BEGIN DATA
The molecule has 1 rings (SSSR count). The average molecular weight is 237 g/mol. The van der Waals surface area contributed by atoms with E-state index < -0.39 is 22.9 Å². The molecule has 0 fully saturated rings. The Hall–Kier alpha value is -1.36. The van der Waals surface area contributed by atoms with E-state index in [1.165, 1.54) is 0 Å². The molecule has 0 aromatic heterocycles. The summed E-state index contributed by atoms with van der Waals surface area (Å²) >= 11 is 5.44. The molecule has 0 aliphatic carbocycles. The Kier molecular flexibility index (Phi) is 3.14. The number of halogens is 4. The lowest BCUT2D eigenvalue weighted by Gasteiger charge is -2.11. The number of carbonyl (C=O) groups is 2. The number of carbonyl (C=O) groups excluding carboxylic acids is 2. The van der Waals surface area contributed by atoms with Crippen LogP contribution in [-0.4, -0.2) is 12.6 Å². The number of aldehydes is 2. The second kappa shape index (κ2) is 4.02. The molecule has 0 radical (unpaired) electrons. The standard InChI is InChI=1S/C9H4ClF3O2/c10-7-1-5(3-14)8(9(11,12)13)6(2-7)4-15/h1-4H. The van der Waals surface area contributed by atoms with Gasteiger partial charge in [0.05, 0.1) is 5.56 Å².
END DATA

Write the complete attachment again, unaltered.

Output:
The molecule has 1 rings (SSSR count). The average molecular weight is 237 g/mol. The van der Waals surface area contributed by atoms with E-state index < -0.39 is 22.9 Å². The molecule has 0 fully saturated rings. The Hall–Kier alpha value is -1.36. The van der Waals surface area contributed by atoms with E-state index in [1.165, 1.54) is 0 Å². The molecule has 0 aromatic heterocycles. The summed E-state index contributed by atoms with van der Waals surface area (Å²) >= 11 is 5.44. The molecule has 0 aliphatic carbocycles. The Kier molecular flexibility index (Phi) is 3.14. The number of halogens is 4. The lowest BCUT2D eigenvalue weighted by Gasteiger charge is -2.11. The number of carbonyl (C=O) groups is 2. The number of carbonyl (C=O) groups excluding carboxylic acids is 2. The van der Waals surface area contributed by atoms with Crippen LogP contribution in [-0.4, -0.2) is 12.6 Å². The number of aldehydes is 2. The second kappa shape index (κ2) is 4.02. The molecule has 0 radical (unpaired) electrons. The standard InChI is InChI=1S/C9H4ClF3O2/c10-7-1-5(3-14)8(9(11,12)13)6(2-7)4-15/h1-4H. The van der Waals surface area contributed by atoms with Gasteiger partial charge in [0.05, 0.1) is 5.56 Å².